A theoretical physicist who received her PhD from the University of Toronto she was a trailblazer for women in science. Her work in science is baffling to me. I read the titles of her papers, and while I understand some words here or there, they might as well be written in a foreign language - one of her students told me that this paper is one of which she was especially proud. She once explained to me how it was she went about choosing what to study. The gist was that she would look at experimental results that people could not explain, and then if she thought that the solution would be mathematically elegant, she'd get to work. And while I may not be telling that story perfectly accurately, that's how I remember it anyhow. We've no doubt, that had it not been for mandatory retirement (she missed its abolition by 2 years), she'd have still been teaching.

It was my mother who taught me, again for better or for worse, to always speak my mind and not to be shy, even with criticism. Below is the obituary we're placing in the papers - and I thought I'd share it here as well and let it fly out into the ether. Love you Ma, can't believe you're gone, and will always be proud to be your son.


Helen (Henchy) Sarah Freedhoff (nee Goodman)

Passed away suddenly on Saturday June 10, at the cottage she loved in Muskoka at the age of 77.

She was predeceased by her parents Sholom and Ethel Goodman (Kohl)

She will be dearly missed by her husband Stephen of 57 years, her daughter Michal (Michael Van Leeuwen), her son Yoni (Stacey Segal), her brother David Goodman, her grandchildren, Rena, Zahava, Talia, Sammy, Leah, Vivienne, and Yael who adored their Omi, and many nieces and nephews. Sister-in-law of Judith and Aubrey Golden,Sylvia Goodman (late brother Irving), and Doba Goodman.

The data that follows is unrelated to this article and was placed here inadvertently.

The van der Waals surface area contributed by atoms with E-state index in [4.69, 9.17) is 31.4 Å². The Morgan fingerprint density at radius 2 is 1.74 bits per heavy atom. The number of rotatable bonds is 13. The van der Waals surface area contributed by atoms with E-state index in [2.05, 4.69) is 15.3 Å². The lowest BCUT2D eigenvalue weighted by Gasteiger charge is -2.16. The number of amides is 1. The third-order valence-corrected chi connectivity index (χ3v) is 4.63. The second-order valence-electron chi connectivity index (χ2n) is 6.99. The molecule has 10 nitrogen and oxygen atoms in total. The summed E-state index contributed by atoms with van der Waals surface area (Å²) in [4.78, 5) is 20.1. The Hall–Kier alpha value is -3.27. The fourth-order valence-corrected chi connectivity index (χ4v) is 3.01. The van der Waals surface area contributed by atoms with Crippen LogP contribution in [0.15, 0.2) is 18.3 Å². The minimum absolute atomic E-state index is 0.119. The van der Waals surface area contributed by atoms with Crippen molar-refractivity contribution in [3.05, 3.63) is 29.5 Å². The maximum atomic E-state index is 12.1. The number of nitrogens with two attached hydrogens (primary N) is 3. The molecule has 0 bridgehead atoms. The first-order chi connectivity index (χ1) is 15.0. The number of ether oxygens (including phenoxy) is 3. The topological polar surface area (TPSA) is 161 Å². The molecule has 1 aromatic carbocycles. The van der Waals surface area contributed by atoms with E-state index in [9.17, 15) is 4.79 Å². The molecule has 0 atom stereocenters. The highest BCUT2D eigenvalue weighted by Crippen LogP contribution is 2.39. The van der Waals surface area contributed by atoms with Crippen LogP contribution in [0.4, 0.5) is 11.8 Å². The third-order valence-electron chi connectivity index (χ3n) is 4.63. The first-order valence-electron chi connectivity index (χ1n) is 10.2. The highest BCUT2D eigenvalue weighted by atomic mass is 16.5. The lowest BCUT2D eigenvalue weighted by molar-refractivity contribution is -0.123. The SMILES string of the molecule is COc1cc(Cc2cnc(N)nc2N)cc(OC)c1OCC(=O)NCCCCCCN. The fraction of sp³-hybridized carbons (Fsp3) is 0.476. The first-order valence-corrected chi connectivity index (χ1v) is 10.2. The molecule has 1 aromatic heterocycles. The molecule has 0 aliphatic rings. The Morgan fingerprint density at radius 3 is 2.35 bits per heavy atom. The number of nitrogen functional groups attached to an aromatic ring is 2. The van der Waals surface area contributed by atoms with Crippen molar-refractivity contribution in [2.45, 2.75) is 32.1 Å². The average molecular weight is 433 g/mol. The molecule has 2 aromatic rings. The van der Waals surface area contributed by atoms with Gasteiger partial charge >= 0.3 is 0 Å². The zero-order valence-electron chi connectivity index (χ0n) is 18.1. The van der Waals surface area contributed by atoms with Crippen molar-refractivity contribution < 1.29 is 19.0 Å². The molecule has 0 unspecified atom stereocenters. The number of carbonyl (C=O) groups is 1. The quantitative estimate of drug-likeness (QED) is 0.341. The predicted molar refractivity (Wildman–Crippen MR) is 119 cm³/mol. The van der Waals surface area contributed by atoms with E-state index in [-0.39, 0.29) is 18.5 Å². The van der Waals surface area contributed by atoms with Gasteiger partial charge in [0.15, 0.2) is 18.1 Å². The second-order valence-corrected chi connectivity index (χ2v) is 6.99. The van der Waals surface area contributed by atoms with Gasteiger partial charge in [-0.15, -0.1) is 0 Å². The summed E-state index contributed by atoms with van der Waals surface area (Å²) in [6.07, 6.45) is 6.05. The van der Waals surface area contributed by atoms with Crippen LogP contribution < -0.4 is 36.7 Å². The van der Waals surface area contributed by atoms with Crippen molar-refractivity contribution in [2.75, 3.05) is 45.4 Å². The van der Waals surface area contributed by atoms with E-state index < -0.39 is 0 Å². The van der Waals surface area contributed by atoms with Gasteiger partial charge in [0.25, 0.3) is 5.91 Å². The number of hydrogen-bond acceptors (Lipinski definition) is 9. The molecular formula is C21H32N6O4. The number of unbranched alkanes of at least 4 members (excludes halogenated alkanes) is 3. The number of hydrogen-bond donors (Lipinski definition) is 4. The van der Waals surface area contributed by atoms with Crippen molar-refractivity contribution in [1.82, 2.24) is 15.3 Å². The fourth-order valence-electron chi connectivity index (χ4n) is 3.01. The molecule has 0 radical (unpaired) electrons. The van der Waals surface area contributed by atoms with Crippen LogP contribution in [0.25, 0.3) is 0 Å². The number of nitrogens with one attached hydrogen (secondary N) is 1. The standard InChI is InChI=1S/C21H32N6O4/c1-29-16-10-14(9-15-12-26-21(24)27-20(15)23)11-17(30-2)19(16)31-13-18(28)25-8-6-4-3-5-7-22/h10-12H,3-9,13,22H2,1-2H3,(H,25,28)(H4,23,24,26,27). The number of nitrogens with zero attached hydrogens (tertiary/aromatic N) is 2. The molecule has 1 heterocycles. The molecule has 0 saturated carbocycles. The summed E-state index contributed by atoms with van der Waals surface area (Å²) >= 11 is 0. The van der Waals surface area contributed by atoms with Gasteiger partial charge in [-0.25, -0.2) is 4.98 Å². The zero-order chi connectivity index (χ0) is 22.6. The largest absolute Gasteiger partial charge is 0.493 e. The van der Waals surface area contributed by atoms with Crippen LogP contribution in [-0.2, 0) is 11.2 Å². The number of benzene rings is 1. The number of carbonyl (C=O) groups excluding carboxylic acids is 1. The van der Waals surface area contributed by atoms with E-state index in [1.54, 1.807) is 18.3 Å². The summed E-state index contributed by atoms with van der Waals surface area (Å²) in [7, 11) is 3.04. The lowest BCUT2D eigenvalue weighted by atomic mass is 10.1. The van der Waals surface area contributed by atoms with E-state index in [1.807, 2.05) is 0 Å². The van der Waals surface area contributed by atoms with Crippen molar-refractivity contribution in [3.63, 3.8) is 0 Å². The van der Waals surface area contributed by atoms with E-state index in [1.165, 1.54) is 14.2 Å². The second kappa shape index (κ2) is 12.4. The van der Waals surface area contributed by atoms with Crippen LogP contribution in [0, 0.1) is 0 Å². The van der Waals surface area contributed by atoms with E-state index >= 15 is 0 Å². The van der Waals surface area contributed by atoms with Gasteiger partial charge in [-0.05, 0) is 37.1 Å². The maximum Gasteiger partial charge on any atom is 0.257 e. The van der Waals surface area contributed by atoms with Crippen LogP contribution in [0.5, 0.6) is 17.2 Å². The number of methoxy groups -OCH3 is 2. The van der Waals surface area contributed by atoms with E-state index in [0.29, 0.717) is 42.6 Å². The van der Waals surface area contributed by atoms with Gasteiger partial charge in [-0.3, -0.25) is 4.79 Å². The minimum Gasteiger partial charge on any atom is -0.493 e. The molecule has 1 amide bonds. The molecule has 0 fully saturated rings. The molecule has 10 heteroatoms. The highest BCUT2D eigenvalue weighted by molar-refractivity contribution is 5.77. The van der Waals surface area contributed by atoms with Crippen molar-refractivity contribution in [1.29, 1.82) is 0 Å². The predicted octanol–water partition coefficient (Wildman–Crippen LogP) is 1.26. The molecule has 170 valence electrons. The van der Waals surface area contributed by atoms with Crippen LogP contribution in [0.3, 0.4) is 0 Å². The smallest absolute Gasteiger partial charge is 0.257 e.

Helen was born in Toronto and excelled in the sciences, having graduated from the University of Toronto with the highest marks and was awarded the Governor General’s Gold medal. She went on to obtain a PH.D in physics and was appointed an assistant professor at York University in 1967. At the time of her appointment, she believed she may have been the only woman in Canada teaching at the university level in her field.

She took a keen interest in her students and was responsible for many of them under her guidance continuing their careers in science. She was soft spoken, a voracious reader, had taken up piano again upon retirement, was an expert ken-ken solver, a weekly yoga practitioner, and maintained a meticulous household